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Say I have table and these are its sample rows

ChangeID    Change
   1         102
   2         105
   3         107
   4         110

The change formula is

(CurrentRowChange - PreviousRowChange) / PreviousRowChange

Hence:

  • for 1st row it should be 0
  • for 2nd row it should be (105 - 102) / 102

and so on. How can I efficiently write this formula in SQL?

I know I can write a scalar function and then do a RowNumber and order By ChangeID and fetch the row number's Change value and then find the current row number - 1 and then fetch that row's Change value and do a divide.

Is there any better way to achieve this?

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Can i use ChangeID as natural number sequence? –  Hamlet Hakobyan Feb 3 '13 at 12:13
    
@HamletHakobyan: Sure. Go ahead. No need to do RowNumber. –  Jack Feb 3 '13 at 12:14
1  
Your expression can be simplified to (CurrentRowChange / PreviousRowChange) -1 –  Mikael Eriksson Feb 3 '13 at 12:50

4 Answers 4

up vote 4 down vote accepted

give this a try, assuming that CHANGEID can be deleted and it is IDENTITY.

WITH changeList
AS
(
    SELECT ChangeID, [Change],
           (ROW_NUMBER() OVER (ORDER BY ChangeID ASC)) -1 AS rn
    FROM   TableName
),
normalList
AS
(
    SELECT ChangeID, [Change],
           (ROW_NUMBER() OVER (ORDER BY ChangeID ASC)) AS rn
    FROM   TableName
)
SELECT a.ChangeID, a.[Change], 
       COALESCE((a.Change - b.change) / (b.change * 1.0),0) result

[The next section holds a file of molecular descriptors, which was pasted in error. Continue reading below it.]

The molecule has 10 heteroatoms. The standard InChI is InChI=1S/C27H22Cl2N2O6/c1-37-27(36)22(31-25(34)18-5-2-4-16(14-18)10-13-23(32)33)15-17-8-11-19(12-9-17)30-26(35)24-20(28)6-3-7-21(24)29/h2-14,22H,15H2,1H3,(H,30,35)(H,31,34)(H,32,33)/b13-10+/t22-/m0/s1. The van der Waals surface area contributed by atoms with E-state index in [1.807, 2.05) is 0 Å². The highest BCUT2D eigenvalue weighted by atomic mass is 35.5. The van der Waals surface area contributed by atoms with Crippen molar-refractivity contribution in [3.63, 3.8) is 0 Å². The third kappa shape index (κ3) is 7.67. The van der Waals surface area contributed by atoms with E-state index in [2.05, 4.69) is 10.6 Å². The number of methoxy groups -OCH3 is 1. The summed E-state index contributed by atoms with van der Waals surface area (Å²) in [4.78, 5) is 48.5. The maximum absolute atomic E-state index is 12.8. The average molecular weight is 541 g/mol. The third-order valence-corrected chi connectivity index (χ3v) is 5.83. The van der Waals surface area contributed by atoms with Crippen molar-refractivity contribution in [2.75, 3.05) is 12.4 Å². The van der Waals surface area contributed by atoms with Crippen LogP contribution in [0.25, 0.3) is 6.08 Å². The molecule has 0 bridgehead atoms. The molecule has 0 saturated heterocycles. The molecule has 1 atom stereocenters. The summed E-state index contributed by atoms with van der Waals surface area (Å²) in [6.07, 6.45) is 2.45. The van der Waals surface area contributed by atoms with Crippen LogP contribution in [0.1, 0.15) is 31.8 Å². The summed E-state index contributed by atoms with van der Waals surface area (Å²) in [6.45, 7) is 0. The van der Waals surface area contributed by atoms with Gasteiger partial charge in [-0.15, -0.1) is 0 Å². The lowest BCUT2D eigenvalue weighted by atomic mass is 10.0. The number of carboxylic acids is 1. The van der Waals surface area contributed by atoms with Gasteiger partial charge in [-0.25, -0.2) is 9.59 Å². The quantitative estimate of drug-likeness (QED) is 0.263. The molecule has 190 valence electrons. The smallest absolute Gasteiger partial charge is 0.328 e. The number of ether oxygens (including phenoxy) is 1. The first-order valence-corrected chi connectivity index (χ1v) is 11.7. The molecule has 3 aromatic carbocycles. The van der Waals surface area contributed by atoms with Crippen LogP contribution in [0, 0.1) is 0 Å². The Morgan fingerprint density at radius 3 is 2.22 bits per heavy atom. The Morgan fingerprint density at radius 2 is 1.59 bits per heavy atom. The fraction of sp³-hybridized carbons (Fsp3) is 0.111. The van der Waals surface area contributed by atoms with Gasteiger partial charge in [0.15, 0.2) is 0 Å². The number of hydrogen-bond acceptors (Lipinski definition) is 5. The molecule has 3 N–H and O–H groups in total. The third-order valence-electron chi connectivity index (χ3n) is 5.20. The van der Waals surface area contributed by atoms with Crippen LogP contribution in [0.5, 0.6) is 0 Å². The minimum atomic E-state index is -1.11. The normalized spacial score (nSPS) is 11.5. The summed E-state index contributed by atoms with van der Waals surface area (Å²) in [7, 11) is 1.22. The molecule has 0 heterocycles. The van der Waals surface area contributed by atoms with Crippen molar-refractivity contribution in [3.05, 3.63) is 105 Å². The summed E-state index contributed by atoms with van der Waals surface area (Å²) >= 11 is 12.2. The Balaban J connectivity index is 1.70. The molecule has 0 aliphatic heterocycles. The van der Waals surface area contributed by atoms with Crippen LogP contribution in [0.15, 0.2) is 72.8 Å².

FROM   changeList a
       LEFT JOIN normalList b
          ON a.rn = b.rn
share|improve this answer
    
Woot Woot..Looks good.. –  Jack Feb 3 '13 at 12:23
    
is changeID IDENTITY? –  John Woo Feb 3 '13 at 12:29
2  
Yes and I like this solution more even though Andomar is cleaner because this solution handles cases when the ChangeID might not be sequential and PreviousRowChange might not be same as CurrentChangeID - 1. –  Jack Feb 3 '13 at 12:34
    
+1 But I would add an ... / NULLIF(b.change,0) to prevent division by zero error. –  Bogdan Sahlean Feb 3 '13 at 14:07
    
@Jack: Andomar's solution shows that you could do with just one ROW_NUMBER() call. You would use the ranking value in the join condition the way Andomar's solution is using ChangeId. –  Andriy M Feb 3 '13 at 14:15
select  cur.*
,       case
        when prev.ChangeId is null then 0
        else 1.0 * (cur.Change - prev.Change) / prev.Change
        end
from    Table1 cur
left join
        Table1 prev
on      cur.ChangeId = prev.ChangeId + 1

SQL Fiddle example.

share|improve this answer
    
Superb and simple :). Excellent. Just needs a bit tweaking. Results aren't correct. –  Jack Feb 3 '13 at 12:24
    
Should be (cur.Change - prev.Change) / Cast(prev.Change as float) –  Jack Feb 3 '13 at 12:25
2  
This will only work if all the id's are consecutive. –  Dan Bracuk Feb 3 '13 at 12:33
1  
@DanBracuk: True, but the comment to the question says that ChangeID is a "natural number sequence", so that seemed a valid assumption –  Andomar Feb 3 '13 at 12:43
1  
Not if a row gets deleted. –  Dan Bracuk Feb 3 '13 at 14:19

While the ChangeID's are sequential in the sample, I wouldn't assume that they always are. So I would do something like this:

 with RankedIDs as
 select ChangeID
 , Change
 , rank() over
 (partition by ChangeID order by ChangeId) rank
 where something maybe ;

 select case
 when r1.rank = 1 then 0
 else (r1.change - r2.change) / r2.change
 end SomeName
 from RankedIds r1 join RankedIds r2 on r1.rank = r2.rank + 1

That's the basic idea. You might want to add divide by zero protection

share|improve this answer
select T1.ChangeID,
       (1.0 * T1.Change / T2.Change) - 1 as Result
from TableName as T1
  outer apply (
              select top(1) T.Change
              from TableName as T
              where T.ChangeID < T1.ChangeID
              order by T.ChangeID desc
              ) as T2
share|improve this answer

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